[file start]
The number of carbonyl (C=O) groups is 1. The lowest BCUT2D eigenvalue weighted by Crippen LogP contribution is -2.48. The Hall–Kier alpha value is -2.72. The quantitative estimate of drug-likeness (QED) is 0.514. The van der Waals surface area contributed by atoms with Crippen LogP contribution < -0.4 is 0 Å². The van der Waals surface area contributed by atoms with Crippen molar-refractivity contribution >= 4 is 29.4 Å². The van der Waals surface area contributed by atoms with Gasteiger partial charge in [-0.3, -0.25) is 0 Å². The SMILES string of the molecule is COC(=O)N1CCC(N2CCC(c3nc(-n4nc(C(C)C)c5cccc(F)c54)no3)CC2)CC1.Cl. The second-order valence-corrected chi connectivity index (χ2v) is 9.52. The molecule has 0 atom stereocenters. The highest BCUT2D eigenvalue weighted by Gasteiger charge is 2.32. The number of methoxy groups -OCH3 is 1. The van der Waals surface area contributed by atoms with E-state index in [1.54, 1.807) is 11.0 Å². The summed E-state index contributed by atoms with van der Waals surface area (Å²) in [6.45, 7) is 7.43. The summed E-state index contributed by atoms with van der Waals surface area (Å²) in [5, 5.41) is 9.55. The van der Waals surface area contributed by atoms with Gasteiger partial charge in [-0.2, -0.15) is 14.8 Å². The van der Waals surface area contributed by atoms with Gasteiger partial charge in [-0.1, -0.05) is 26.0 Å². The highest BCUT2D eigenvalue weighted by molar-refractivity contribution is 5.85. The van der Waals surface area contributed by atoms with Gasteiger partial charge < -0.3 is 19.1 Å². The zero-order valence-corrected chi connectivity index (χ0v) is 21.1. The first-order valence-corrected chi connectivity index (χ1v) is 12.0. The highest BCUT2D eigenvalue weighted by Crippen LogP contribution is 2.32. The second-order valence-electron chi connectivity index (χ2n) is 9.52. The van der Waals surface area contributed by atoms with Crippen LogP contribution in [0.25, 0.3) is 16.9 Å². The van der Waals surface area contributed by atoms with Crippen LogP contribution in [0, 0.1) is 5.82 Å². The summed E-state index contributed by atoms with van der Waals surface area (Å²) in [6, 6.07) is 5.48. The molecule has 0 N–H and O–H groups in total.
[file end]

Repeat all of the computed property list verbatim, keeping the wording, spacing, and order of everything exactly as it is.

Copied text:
The number of carbonyl (C=O) groups is 1. The lowest BCUT2D eigenvalue weighted by Crippen LogP contribution is -2.48. The Hall–Kier alpha value is -2.72. The quantitative estimate of drug-likeness (QED) is 0.514. The van der Waals surface area contributed by atoms with Crippen LogP contribution < -0.4 is 0 Å². The van der Waals surface area contributed by atoms with Crippen molar-refractivity contribution >= 4 is 29.4 Å². The van der Waals surface area contributed by atoms with Gasteiger partial charge in [-0.3, -0.25) is 0 Å². The SMILES string of the molecule is COC(=O)N1CCC(N2CCC(c3nc(-n4nc(C(C)C)c5cccc(F)c54)no3)CC2)CC1.Cl. The second-order valence-corrected chi connectivity index (χ2v) is 9.52. The molecule has 0 atom stereocenters. The highest BCUT2D eigenvalue weighted by Gasteiger charge is 2.32. The number of methoxy groups -OCH3 is 1. The van der Waals surface area contributed by atoms with E-state index in [1.54, 1.807) is 11.0 Å². The summed E-state index contributed by atoms with van der Waals surface area (Å²) in [6.45, 7) is 7.43. The summed E-state index contributed by atoms with van der Waals surface area (Å²) in [5, 5.41) is 9.55. The van der Waals surface area contributed by atoms with Gasteiger partial charge in [-0.2, -0.15) is 14.8 Å². The van der Waals surface area contributed by atoms with Gasteiger partial charge in [-0.1, -0.05) is 26.0 Å². The highest BCUT2D eigenvalue weighted by molar-refractivity contribution is 5.85. The van der Waals surface area contributed by atoms with Gasteiger partial charge < -0.3 is 19.1 Å². The zero-order valence-corrected chi connectivity index (χ0v) is 21.1. The first-order valence-corrected chi connectivity index (χ1v) is 12.0. The highest BCUT2D eigenvalue weighted by Crippen LogP contribution is 2.32. The second-order valence-electron chi connectivity index (χ2n) is 9.52. The van der Waals surface area contributed by atoms with Crippen LogP contribution in [0.25, 0.3) is 16.9 Å². The van der Waals surface area contributed by atoms with Crippen LogP contribution in [0, 0.1) is 5.82 Å². The summed E-state index contributed by atoms with van der Waals surface area (Å²) in [6, 6.07) is 5.48. The molecule has 0 N–H and O–H groups in total.